What is Attack on Titan about? Within the triple concentric walls of Paradis island lies the last inhabitants of humanity, regrouped following a devasting war centuries ago, now protected from the humanoid giants known as Titans, roaming outside the walls, eager to devour the smallest of humans at the first opportunity they get. In the year 845, Eren Yeager, a young boy who witnesses a devastating tragedy to these Titans, vows to join the military and become a part of the Survey Corps, a group utilizing specialized verticality gear to hunt down and eradicate Titans. As he uncovers secrets about his past and the untold history of this civilization, the truth brings him to embark on a long and perilous journey to set things right once and for all.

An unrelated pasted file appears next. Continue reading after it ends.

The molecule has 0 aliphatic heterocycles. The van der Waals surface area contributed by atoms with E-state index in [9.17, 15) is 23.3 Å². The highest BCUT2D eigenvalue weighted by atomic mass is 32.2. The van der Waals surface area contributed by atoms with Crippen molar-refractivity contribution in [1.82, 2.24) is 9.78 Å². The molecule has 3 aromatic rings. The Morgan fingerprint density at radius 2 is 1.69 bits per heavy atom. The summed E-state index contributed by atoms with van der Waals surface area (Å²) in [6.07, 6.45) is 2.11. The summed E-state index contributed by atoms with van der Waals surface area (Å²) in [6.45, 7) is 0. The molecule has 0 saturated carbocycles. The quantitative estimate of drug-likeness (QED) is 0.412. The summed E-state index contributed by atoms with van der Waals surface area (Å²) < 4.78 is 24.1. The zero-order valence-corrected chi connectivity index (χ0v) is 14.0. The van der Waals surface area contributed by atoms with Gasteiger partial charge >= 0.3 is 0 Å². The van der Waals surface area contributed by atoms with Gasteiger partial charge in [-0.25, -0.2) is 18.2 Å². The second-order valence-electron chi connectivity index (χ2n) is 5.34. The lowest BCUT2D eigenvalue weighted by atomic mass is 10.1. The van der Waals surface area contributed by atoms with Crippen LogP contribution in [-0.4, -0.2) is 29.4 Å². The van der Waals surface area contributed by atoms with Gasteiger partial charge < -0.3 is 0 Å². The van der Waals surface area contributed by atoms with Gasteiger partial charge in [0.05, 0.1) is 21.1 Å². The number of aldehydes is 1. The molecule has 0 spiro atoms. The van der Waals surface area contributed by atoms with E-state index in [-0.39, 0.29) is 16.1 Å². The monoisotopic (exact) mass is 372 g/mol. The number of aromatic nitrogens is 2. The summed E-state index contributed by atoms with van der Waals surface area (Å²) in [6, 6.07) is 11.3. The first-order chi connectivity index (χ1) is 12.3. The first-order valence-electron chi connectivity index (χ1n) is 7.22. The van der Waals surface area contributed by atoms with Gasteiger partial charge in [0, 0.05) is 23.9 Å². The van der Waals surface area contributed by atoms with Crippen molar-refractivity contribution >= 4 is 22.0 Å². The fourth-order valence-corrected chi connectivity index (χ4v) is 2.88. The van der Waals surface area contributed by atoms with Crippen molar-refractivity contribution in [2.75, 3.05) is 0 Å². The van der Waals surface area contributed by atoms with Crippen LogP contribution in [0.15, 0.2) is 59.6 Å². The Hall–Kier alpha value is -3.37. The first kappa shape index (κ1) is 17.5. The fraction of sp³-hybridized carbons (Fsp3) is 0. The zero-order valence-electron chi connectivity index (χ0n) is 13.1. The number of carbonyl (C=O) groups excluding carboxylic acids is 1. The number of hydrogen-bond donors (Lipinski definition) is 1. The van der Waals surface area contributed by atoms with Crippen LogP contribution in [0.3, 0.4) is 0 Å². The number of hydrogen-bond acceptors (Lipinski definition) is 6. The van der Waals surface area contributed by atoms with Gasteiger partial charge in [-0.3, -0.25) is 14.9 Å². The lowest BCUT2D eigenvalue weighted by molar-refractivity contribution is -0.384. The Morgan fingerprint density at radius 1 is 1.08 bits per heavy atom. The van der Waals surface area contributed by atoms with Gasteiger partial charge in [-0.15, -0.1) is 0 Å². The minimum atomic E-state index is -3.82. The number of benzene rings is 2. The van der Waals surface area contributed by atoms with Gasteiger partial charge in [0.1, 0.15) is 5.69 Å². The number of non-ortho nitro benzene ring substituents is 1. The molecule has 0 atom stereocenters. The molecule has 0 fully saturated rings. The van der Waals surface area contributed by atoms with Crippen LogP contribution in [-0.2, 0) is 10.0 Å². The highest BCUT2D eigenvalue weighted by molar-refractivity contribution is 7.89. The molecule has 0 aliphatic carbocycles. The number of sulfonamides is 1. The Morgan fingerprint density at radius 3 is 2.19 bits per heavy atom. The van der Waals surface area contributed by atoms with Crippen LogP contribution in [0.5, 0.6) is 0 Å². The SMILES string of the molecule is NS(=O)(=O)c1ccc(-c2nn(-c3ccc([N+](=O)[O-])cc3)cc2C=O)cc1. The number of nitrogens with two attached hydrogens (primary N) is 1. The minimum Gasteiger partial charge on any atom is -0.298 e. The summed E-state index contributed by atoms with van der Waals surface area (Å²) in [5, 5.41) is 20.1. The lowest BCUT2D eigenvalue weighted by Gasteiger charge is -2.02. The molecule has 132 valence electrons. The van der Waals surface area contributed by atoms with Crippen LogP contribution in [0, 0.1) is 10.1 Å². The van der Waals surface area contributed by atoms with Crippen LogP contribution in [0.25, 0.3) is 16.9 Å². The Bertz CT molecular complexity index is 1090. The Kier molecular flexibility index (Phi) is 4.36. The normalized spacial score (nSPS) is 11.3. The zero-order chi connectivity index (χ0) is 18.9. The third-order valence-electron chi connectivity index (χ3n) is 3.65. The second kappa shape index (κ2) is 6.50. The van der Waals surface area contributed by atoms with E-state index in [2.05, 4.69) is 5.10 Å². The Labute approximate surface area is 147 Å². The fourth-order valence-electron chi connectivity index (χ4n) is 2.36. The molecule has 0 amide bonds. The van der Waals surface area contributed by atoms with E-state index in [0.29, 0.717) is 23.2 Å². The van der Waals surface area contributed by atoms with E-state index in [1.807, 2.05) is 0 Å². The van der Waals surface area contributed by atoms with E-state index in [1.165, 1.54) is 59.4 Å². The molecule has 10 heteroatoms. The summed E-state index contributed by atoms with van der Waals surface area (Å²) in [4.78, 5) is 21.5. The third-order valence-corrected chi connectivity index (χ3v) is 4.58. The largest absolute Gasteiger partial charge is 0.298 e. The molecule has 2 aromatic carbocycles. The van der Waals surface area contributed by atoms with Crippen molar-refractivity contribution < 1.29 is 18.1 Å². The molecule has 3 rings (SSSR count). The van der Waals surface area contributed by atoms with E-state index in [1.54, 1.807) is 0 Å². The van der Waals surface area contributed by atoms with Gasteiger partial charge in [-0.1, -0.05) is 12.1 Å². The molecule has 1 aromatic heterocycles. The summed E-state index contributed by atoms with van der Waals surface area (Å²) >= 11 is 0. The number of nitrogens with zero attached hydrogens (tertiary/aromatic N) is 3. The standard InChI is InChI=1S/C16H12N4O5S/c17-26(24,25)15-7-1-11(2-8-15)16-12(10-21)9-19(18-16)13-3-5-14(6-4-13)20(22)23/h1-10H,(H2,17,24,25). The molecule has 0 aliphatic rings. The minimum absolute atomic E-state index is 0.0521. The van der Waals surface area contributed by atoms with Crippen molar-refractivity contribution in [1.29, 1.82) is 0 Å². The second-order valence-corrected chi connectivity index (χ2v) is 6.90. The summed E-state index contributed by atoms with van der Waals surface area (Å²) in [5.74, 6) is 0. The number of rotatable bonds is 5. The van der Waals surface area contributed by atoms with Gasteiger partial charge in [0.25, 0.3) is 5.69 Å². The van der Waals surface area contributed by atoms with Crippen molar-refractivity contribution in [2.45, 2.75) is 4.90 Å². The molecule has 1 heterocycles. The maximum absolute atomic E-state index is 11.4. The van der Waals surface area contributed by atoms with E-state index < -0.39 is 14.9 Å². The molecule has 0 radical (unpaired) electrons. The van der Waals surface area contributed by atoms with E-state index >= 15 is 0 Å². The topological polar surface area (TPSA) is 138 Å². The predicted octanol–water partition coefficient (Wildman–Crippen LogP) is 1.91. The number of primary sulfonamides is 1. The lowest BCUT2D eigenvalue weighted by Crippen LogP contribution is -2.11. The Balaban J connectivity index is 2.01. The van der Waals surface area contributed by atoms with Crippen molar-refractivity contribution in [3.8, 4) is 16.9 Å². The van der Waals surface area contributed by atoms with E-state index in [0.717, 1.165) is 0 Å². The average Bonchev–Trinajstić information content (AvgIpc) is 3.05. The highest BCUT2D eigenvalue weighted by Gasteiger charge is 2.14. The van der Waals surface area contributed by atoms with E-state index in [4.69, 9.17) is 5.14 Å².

While there are countless fans out there who would vouch for the absolute greatness of this series, count me out of it. It took me forever to immerse myself into mangaka Hajime Isayama’s story-telling style and even more to acclimate myself to his artistic vision. Undeniably capturing a post-apocalyptic setting through the setting and premise, he quickly embraces the dark fantasy elements through his action-packed battle scenes and creates a tantalizing world where questions surge from the walls at a moment’s notice. Once the story introduces these titans and delves deeper into the mystery around their existence and abilities, the story brings into play an inconceivable amount of intrigue and suspense, inevitably followed by a myriad of plot twists, through its politics and history.